Home inspectors have been extremely busy the last couple of months as the real estate market has been heating up! This can make it difficult to find a thorough and experienced professional when trying to sell a home. Here are some tips to hopefully help you through this process.

To begin with, it is important to note that not all home inspectors are the same. It is recommended to go with someone that you know or an individual who has great reviews and a strong reputation.

Communication is one of the biggest variables in having success with a home inspector. Entire sales can break down and a potential buyer may lose the house of their dreams if the home inspector is inaccurately able to communicate what the deficiencies are in a property.

Common questions to ask a potential home inspector:

    1. Are you licensed?
    2. What is your experience prior to doing home inspections?
        • Previous work experience can help with understanding the home better (such as construction)
    1. How many inspections have you done?
        • The more inspections the better, there is a learning curve associated with this job (recognizing common flaws, knowing what to look for)
    1. Do you get up on the roof and down into the crawl space?
        • Want to make sure they do not miss anything that may be lurking in the dirtier and darker spots (animal droppings, mold, wiring or plumbing issues)
    1. What type of equipment do you use during an inspection?
        • A moisture meter can be used to find moisture in the walls (ex. behind tile in shower)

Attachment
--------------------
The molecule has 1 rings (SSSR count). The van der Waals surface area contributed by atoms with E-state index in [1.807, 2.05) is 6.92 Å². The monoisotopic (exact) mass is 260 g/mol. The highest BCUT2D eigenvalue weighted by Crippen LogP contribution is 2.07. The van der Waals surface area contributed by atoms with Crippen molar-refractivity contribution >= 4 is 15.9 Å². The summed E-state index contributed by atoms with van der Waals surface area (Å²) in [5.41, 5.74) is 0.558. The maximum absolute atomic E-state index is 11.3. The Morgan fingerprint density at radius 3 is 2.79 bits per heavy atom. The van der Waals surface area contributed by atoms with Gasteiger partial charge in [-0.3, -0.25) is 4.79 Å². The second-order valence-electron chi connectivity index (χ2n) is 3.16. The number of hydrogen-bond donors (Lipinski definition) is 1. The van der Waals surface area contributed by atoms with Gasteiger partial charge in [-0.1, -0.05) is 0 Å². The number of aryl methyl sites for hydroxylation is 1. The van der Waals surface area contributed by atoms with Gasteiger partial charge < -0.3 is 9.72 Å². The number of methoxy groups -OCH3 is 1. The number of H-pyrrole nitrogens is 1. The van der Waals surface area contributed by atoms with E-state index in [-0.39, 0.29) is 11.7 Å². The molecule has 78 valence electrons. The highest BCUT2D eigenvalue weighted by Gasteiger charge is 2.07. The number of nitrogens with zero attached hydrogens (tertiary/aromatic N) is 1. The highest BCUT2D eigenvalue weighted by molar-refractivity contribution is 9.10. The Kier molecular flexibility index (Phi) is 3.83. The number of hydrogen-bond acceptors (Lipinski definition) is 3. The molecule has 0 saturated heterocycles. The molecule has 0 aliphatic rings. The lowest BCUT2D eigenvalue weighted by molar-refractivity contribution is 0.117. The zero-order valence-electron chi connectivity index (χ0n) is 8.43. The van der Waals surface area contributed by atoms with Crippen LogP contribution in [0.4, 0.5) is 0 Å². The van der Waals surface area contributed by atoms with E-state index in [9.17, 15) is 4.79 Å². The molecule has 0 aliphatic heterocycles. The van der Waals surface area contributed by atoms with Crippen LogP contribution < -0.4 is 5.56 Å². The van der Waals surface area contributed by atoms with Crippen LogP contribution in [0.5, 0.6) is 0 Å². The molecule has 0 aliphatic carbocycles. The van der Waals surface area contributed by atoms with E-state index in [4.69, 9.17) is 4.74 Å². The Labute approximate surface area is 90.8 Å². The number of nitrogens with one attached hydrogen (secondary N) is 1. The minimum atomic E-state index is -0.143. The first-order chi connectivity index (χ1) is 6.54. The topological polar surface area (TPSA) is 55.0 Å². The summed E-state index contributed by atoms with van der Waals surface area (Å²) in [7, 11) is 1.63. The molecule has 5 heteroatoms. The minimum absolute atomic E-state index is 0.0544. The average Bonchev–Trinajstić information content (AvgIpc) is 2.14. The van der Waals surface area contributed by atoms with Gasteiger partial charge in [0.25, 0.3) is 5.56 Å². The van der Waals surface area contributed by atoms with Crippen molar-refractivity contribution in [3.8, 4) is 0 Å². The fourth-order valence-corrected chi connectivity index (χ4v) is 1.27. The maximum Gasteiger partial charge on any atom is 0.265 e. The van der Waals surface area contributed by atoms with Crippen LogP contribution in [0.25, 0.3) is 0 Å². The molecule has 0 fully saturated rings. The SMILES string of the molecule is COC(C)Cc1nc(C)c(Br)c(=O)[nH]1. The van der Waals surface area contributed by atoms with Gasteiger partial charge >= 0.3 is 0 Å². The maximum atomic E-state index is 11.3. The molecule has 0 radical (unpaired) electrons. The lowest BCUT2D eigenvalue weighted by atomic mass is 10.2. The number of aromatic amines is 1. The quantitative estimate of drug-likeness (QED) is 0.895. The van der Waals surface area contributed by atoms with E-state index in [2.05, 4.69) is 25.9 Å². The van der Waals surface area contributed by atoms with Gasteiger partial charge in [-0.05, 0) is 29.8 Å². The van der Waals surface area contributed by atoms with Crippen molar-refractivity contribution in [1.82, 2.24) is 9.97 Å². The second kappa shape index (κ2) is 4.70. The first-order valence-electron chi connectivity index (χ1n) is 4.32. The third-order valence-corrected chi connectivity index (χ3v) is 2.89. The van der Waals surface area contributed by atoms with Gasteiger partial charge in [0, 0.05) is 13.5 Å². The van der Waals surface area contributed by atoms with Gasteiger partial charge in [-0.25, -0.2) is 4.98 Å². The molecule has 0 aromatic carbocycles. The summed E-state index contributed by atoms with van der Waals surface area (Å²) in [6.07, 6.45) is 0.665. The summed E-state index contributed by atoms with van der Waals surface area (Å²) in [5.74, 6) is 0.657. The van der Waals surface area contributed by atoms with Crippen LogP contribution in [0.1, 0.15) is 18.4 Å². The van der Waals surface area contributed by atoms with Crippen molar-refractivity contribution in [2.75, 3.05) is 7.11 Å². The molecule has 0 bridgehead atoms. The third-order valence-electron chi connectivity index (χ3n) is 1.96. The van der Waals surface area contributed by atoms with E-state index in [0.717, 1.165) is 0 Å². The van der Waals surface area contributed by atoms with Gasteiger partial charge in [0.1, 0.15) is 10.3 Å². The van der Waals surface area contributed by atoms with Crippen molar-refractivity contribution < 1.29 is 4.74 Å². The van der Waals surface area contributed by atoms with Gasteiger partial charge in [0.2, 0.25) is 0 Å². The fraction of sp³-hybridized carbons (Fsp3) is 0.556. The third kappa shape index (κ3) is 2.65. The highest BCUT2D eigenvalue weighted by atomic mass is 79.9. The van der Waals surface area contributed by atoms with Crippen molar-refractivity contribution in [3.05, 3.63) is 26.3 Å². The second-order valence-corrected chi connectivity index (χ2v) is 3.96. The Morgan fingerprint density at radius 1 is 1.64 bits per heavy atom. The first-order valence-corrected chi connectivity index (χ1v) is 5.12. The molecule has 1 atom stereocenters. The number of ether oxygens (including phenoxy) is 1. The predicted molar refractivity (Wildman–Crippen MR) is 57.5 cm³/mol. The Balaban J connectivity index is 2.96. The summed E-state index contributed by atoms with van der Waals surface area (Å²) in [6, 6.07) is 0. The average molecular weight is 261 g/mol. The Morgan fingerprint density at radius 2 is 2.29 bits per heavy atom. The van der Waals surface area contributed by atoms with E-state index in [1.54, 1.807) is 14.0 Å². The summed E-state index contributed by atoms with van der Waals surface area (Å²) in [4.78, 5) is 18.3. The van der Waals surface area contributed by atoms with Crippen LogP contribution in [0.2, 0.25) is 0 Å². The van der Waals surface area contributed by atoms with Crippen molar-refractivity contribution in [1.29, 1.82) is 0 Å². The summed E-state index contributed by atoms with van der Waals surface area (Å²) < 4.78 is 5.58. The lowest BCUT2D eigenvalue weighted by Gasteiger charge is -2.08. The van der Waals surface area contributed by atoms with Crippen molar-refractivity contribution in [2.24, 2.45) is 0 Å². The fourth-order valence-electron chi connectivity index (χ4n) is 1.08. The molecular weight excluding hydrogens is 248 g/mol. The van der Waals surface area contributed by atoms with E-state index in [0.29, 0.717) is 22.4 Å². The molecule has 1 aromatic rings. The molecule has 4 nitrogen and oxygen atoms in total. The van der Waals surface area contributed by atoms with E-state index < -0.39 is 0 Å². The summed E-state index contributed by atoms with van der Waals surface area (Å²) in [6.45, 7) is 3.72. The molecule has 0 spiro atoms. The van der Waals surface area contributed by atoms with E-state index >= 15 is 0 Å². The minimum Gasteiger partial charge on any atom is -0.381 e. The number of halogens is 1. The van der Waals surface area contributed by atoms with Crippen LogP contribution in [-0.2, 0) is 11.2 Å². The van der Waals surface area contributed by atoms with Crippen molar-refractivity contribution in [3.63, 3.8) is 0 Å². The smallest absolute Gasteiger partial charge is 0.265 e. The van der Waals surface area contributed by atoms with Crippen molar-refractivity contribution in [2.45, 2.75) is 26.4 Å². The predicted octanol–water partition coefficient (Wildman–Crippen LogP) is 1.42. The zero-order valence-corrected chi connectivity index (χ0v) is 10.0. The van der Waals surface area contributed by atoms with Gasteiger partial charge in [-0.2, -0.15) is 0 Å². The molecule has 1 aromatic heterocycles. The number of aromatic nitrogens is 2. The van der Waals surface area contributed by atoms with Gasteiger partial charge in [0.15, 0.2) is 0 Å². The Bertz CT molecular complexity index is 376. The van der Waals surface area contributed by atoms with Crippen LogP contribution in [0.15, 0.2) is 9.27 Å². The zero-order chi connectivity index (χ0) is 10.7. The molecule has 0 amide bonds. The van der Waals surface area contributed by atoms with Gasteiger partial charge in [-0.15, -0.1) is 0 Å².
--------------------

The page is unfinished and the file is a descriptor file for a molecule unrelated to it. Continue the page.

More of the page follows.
• Heat sensors can be used to determine how well a home is insulated
Ask the potential home inspector if they go into the crawl space and up into the attic

For both sellers and real estate agents, try to be present for the home inspection so you can walk through the house with the inspector and ask questions. You can use this time to hear practical explanations of the issues with the home and gain a better understanding of how to fix them.

After a home inspection, a report is created. This report should include information about electrical faults, moisture content, design flaws (ex. old skylights), and any major structural integrity issues. This report can be daunting as its main purpose is to list what is wrong with the property. It is important to keep in mind that the older homes being sold today were not built following today’s building code. Focus on what is common for houses of this age and price point and what is not common.

There are some big-ticket items that are difficult to get closure on during an inspection. These can include:

  • Drainage – home inspector may have a small scope that can show if surface drainage is clogged; would need a professional with a longer scope to gain more information on this
  • Asbestos – need a professional in a hazmat suit to perform an inspection; would cause structural damage to multiple areas of the house as they would have to open the wall for sample
  • Presence of an oil tank on the property – may be able to find some evidence, but would need a ground penetrating radar scan to know for sure

One last note is that a home inspection is a condition report of how the home sits today. This means that it cannot predict what will happen in the future and cannot tell for certain what has happened in the past. Using an experienced home inspector can help with some of these uncertainties, however there are still limitations. Nevertheless, a thorough home inspection can help you make a more informed decision when selling or buying a home.


Listen to The Garbutt+Dumas Real Estate Podcast: The Benefits of Working with an Experienced Home Inspector episode to hear James and Denny breakdown what to expect from a thorough home inspection.

Do you have questions regarding how to find the best home inspector and get the most out of this process? We would love to hear from you – contact us and we can help you with some of the specifics.